Monday, August 17, 2015

Bridport, Dorset

Line and liveliness: Illustration of the month

This month’s illustration is by Barbara Jones (1912–78), one of my favourite illustrators, whom I like for her eclectic interests, her love of the byways of architecture, and her lively line. But she was much more than an engaging illustrator: she crammed a lot into her life. After school in Croydon she went to Croydon Art School and then the Royal College (first in the Engraving department then in Mural Decoration, which she preferred). She graduated in 1937 and began work as both a mural painter and a commercial artist when the war came. She contributed paintings to the wartime Recording Britain project (subjects ranging from fairground horses to the Euston Arch), worked as both an author and illustrator (Watercolour Painting, The Unsophisticated Arts), put together the exhibition ‘Black Eyes & Lemonade’ at the Whitechapel Art Gallery as part of the Festival of Britain, and pursued a tireless interest in eccentric and unusual architecture, resulting in her fat book Follies and Grottoes. And this is just a selection: her working life seems to have been a beguiling combination of interesting jobs, from more Festival of Britain Work, to designing exhibitions, pageants, and book jackets, and embracing interests that ranged from the decoration of canal boats to the design of tombstones. Popular or vernacular art – barge-painting, signwriting, fairground ride-making, the art of advertising, the creation of seaside amusements, etc, etc – was always close to her heart.

One book series including work by Barbara Jones is Visions of England, edited by Clough and Amabel Williams-Ellis. Her illustrations for the volume on Dorset include this stunner of a shop front, which illustrates her art and her enthusiasms rather well. The frontage has a kind of exuberance that I associate with the work of the woman who drew it.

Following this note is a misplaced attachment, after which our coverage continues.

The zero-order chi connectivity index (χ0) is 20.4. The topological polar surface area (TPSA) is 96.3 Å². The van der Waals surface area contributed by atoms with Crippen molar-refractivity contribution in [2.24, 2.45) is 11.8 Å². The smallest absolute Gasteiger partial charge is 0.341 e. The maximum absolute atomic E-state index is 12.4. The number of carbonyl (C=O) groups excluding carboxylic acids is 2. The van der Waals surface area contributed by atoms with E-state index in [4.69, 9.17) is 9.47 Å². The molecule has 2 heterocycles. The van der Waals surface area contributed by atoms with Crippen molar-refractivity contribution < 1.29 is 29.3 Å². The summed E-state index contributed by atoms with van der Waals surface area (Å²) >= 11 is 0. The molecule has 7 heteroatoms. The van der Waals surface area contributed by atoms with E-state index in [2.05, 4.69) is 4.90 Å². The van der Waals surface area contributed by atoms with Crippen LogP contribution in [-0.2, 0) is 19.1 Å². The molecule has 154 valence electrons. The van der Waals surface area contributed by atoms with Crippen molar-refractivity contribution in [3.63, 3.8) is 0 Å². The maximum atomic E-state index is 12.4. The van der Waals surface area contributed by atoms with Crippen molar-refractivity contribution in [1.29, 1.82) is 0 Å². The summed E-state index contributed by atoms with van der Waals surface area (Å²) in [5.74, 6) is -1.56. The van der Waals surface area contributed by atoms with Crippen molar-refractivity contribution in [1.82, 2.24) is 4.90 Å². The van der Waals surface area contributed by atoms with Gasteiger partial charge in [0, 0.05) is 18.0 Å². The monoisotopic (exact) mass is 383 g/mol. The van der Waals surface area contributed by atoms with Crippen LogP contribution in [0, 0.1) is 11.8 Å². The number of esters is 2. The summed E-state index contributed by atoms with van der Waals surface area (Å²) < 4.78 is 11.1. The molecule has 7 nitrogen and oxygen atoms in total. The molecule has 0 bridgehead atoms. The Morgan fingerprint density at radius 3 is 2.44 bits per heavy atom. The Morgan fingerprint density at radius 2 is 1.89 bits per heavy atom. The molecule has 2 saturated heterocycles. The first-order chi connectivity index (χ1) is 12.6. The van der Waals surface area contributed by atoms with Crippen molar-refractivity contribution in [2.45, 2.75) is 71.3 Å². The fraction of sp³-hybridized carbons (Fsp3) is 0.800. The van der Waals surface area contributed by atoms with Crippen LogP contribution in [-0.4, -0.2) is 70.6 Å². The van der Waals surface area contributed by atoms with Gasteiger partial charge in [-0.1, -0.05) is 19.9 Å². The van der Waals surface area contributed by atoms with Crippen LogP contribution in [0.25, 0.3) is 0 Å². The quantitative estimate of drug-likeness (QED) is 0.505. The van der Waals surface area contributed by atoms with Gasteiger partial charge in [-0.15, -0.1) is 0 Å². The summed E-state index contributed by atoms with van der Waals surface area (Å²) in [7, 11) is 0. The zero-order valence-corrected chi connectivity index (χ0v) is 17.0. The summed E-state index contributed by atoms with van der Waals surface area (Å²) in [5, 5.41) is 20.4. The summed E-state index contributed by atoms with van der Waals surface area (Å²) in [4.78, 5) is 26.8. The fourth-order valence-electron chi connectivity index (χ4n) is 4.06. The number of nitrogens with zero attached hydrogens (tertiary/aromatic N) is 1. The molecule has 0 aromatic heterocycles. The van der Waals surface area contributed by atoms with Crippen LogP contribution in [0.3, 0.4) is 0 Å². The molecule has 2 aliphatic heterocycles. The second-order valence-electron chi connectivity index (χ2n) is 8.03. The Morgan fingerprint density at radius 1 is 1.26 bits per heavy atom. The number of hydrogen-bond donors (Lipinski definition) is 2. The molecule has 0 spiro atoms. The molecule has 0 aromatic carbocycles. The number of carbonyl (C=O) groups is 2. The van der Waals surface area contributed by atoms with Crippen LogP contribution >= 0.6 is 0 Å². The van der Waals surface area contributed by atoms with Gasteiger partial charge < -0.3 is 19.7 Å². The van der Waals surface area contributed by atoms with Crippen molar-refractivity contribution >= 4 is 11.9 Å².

Dr Roberts, pharmacist and manufacturer of patent medicines, set up in business in Bridport in 1788. By the early-19th century he had commissioned this outstanding shopfront, which unleashes the whole architectural works – double bow windows with Gothic and other patterned glazing bars; a fascia above the ground-floor widows that features a band of Gothic arches; double doors with more ornate glazing. The whole is topped with a very fancy pediment, plus scrolls. Barbara Jones clearly relished all the fancy details, as well as the abundance of lettering, not just on the panels bearing the business name, but also on the sign between the windows, with its central curve: more scrolls.

Such details are close to the popular art that Jones loved. Those exaggeratedly large scrolls at the top and the rows of star-like finials along the upper edges of the windows are kindred in spirit to the carvings on carousels or ships’ figureheads that feature in some of her books. The combination of swagger, bold gestures, and the common touch: that’s what she liked.
Barbara Jones: Hambro Arms, Milton Abbas